Development Options Abound 

In its initial form, there were many options for developing HDInsight processing jobs.  Today, however, there are really great options available that enable developers to build data processing applications in whatever environment they prefer.  For Windows developers, HDInsight has a rich plugin for Visual Studio that supports the creation of Hive, Pig, and Storm applications.  For Linux or Windows developers, HDInsight has plugins for both IntelliJ IDEA and Eclipse, two very popular open-source Java IDE platforms.  HDInsight also supports PowerShell, Bash, and Windows command inputs to allow for scripting of job workflows. 

For data scientists, HDInsight includes Jupyter. Jupyter is a notebook-based development environment that allows for integration of code and content.  When code and content come together, they create a living document that updates with data.  

Closing Thoughts 

At BlueGranite, we've had our thumb on the pulse of the Big Data industry for several years. Our customers are looking to implement Big Data solutions that don't require a heavy-handed administration effort to see business value. Many of our customers are moving to the cloud to optimize their IT infrastructure. For these reasons, our customers are embracing HDInsight and Windows Azure-based data platform tools.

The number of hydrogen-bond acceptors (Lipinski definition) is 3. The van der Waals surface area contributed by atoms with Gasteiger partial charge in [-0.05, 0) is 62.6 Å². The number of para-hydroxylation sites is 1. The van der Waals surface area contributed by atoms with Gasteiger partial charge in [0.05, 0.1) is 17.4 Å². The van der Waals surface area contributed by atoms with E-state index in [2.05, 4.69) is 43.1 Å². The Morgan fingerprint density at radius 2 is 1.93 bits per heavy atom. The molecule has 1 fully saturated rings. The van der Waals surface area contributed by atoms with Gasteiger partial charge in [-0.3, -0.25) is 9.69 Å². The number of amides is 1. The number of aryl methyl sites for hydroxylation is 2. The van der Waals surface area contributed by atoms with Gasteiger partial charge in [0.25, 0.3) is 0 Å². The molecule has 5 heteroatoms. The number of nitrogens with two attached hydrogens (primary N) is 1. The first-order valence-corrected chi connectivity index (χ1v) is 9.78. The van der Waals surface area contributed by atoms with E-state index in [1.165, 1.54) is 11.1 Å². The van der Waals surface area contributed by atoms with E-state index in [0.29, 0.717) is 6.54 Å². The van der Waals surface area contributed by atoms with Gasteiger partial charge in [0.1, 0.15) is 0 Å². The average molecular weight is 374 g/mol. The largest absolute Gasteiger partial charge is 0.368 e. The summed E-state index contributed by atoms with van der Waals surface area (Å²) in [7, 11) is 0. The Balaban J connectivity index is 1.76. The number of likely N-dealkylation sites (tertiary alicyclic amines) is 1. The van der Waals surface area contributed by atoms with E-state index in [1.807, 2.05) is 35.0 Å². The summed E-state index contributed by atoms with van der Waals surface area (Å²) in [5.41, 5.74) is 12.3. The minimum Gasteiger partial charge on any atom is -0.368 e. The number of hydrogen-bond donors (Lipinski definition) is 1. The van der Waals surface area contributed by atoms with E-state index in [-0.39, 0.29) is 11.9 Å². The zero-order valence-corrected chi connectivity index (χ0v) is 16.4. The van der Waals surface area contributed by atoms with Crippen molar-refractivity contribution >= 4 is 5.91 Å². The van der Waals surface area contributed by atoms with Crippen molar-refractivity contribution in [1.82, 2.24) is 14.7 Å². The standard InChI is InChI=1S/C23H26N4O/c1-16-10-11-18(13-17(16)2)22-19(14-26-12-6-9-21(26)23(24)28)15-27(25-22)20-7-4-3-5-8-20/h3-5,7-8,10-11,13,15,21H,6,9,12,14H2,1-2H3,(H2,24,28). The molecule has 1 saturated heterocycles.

We offer a 3-day Big Data Bootcamp that can help your team get up to speed with HDInsight, learn how to use the power of parallel processing to build advanced analytic models at Big Data scale, and learn how to deliver analytics to business users through the use of power visualizations.  Contact us today to learn more. 

 

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Josh Fennessy

About The Author

Josh Fennessy

Josh is a Solution Architect at BlueGranite. Josh is passionate about enabling information workers to become data leaders. His passions in the data space include: Modern Data Warehousing, unstructured analytics, distributed computing, and NoSQL database solutions.